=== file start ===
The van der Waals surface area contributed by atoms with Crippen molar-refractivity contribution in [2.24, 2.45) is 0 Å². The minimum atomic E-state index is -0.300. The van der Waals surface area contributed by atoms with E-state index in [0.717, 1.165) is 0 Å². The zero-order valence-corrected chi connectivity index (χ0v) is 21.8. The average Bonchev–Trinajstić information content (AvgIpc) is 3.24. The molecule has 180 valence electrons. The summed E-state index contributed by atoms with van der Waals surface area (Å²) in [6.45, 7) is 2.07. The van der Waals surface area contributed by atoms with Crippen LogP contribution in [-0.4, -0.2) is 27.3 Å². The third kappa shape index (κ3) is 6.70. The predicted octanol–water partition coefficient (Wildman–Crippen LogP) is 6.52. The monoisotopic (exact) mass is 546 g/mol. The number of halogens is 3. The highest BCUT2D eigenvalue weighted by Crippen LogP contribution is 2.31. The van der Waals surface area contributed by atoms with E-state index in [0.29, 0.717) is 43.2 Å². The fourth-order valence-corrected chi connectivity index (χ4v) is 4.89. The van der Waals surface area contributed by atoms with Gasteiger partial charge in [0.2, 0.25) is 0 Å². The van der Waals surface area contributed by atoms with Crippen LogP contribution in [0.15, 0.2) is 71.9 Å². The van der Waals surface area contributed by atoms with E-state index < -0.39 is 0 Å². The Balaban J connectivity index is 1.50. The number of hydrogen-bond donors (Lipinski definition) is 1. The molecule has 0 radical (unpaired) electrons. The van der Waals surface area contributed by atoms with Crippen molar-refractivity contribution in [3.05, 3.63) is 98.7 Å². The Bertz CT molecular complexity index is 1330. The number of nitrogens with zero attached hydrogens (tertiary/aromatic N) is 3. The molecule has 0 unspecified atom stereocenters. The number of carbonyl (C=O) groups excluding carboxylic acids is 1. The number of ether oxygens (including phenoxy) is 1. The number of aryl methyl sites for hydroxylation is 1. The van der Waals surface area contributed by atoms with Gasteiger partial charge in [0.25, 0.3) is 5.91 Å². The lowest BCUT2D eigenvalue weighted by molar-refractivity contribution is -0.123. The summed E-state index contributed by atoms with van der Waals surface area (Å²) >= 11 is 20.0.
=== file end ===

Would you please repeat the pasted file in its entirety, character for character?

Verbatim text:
The van der Waals surface area contributed by atoms with Crippen molar-refractivity contribution in [2.24, 2.45) is 0 Å². The minimum atomic E-state index is -0.300. The van der Waals surface area contributed by atoms with E-state index in [0.717, 1.165) is 0 Å². The zero-order valence-corrected chi connectivity index (χ0v) is 21.8. The average Bonchev–Trinajstić information content (AvgIpc) is 3.24. The molecule has 180 valence electrons. The summed E-state index contributed by atoms with van der Waals surface area (Å²) in [6.45, 7) is 2.07. The van der Waals surface area contributed by atoms with Crippen LogP contribution in [-0.4, -0.2) is 27.3 Å². The third kappa shape index (κ3) is 6.70. The predicted octanol–water partition coefficient (Wildman–Crippen LogP) is 6.52. The monoisotopic (exact) mass is 546 g/mol. The number of halogens is 3. The highest BCUT2D eigenvalue weighted by Crippen LogP contribution is 2.31. The van der Waals surface area contributed by atoms with E-state index in [0.29, 0.717) is 43.2 Å². The fourth-order valence-corrected chi connectivity index (χ4v) is 4.89. The van der Waals surface area contributed by atoms with Gasteiger partial charge in [0.2, 0.25) is 0 Å². The van der Waals surface area contributed by atoms with Crippen LogP contribution in [0.15, 0.2) is 71.9 Å². The van der Waals surface area contributed by atoms with E-state index < -0.39 is 0 Å². The Balaban J connectivity index is 1.50. The number of hydrogen-bond donors (Lipinski definition) is 1. The molecule has 0 radical (unpaired) electrons. The van der Waals surface area contributed by atoms with Crippen molar-refractivity contribution in [3.05, 3.63) is 98.7 Å². The Bertz CT molecular complexity index is 1330. The number of nitrogens with zero attached hydrogens (tertiary/aromatic N) is 3. The molecule has 0 unspecified atom stereocenters. The number of carbonyl (C=O) groups excluding carboxylic acids is 1. The number of ether oxygens (including phenoxy) is 1. The number of aryl methyl sites for hydroxylation is 1. The van der Waals surface area contributed by atoms with Gasteiger partial charge in [0.25, 0.3) is 5.91 Å². The lowest BCUT2D eigenvalue weighted by molar-refractivity contribution is -0.123. The summed E-state index contributed by atoms with van der Waals surface area (Å²) >= 11 is 20.0.